Devolution – Your Chance to Vote

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Devolution – Your Chance to Vote

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Northern Echo – 15 December 2015

Devolution: your chance to vote with the Northern Echo

IN 2016, our region faces a choice which could determine its economic fate for a generation: whether to accept the Government’s devolution proposals, or spurn the offer and battle on as we are.

Since Chancellor George Osborne announced twin devolution agreements for the North-East and Tees Valley in October, council chiefs have been poring over the details and, behind closed doors, trying to squeeze every last concession possible out of the Treasury.

 

All local authorities are keen to hear their residents’ views on the packages, but have adopted different strategies for doing so. Only Durham has committed itself to a public vote. The Northern Echo is to hold its own poll, asking simply: “Do you think the North-East and Tees Valley should accept the Government’s devolution agreements?” Voting will be online via thenorthernecho.co.uk and run until mid-January.

Here’s the Echo’s guide to the devolution proposals.

Why is the Government offering devolution?

Calls to devolve powers to the English regions have persisted ever since Labour established a Scottish Parliament and Welsh Assembly in the late 1990s. The North-East’s rejection of John Prescott’s regional assembly offer in 2004 may have killed that idea, but enthusiasm to devolve has not waned. George Osborne sees English devolution as key to his Northern Powerhouse project and is pressing ahead with Greater Manchester and South Yorkshire, as well as the North-East and the Tees Valley.

What’s on offer in the North-East?

Firstly, there are two devolution offers – one to the “North-East”, meaning County Durham, Tyne and Wear and Northumberland, and one to the Tees Valley. They are similar. Both would see a mayor elected in May 2017 with powers of employment and skills, transport and planning. Both would get an investment fund: £30m a year for the North-East, £15m a year for the Tees Valley. The North-East would also have a commission on integrating health and social care.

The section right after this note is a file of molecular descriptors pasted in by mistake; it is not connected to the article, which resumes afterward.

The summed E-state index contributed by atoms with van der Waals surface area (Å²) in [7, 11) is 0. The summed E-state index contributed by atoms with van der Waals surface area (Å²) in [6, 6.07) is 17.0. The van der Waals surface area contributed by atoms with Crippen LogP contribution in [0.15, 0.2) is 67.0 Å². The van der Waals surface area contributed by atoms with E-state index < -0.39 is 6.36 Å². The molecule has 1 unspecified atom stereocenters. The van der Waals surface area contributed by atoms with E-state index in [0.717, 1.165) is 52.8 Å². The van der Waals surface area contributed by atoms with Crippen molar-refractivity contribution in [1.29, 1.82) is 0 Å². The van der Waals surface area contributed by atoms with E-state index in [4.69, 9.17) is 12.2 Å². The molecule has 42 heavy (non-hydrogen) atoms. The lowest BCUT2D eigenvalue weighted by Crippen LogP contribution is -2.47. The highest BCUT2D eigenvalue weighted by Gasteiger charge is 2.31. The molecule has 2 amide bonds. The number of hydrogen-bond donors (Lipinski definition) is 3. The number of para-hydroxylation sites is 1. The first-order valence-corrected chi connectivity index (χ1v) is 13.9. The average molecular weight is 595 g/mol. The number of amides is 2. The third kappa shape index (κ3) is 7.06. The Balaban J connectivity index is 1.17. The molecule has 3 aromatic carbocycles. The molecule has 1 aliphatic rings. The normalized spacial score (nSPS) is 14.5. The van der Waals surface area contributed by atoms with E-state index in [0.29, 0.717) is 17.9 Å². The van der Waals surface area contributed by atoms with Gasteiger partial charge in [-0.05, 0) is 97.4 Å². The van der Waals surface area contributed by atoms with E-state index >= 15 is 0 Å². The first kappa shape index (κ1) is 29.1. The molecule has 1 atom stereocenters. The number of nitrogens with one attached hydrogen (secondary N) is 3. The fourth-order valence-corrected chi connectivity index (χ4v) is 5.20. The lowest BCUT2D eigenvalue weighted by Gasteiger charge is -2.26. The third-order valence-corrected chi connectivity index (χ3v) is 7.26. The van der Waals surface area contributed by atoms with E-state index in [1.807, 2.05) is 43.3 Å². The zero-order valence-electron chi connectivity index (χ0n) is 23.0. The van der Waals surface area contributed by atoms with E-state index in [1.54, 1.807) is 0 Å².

Who might be mayor?

Few would-be candidates have yet declared. In the North-East, Durham County Council leader Simon Henig and Newcastle City Council leader Nick Forbes have been tipped, while millionaire businessman Jeremy Middleton is thought to be interested but his Conservative politics may work against him in the Labour stronghold. In the Tees Valley, businessman and broadcaster Dave Roberts [TeessideTogether Chairman] has declared his intention to stand. Darlington Borough Council leader Bill Dixon has ruled himself out. Middlesbrough mayoral candidate Andy Preston has been linked with the job, but said it was “unlikely” he would stand. Given the public dissatisfaction with politics, an anti-establishment or novelty candidate could still emerge – as happened when Hartlepool elected Stuart Drummond, previously Hartlepool United mascot H’Angus the Monkey.

How can I have my say?

Different councils are consulting the public in different ways. County Durham will hold a non-binding public vote early in the New Year. Newcastle, Sunderland, Gateshead and Northumberland are holding public consultations. North and South Tyneside councils will debate the proposals. All five Tees Valley councils, Darlington, Hartlepool, Middlesbrough, Stockton and Redcar and Cleveland, have backed the proposals. The Northern Echo is holding its own public vote, online via thenorthernecho.co.uk, running until mid-January. The results will be forwarded to the councils involved.

What happens if the region says no?

That’s unclear. Ministers have said North-East devolution could go ahead without Durham if the county rejects the proposals. But what would happen if the whole region said ‘no thanks’ is unknown.

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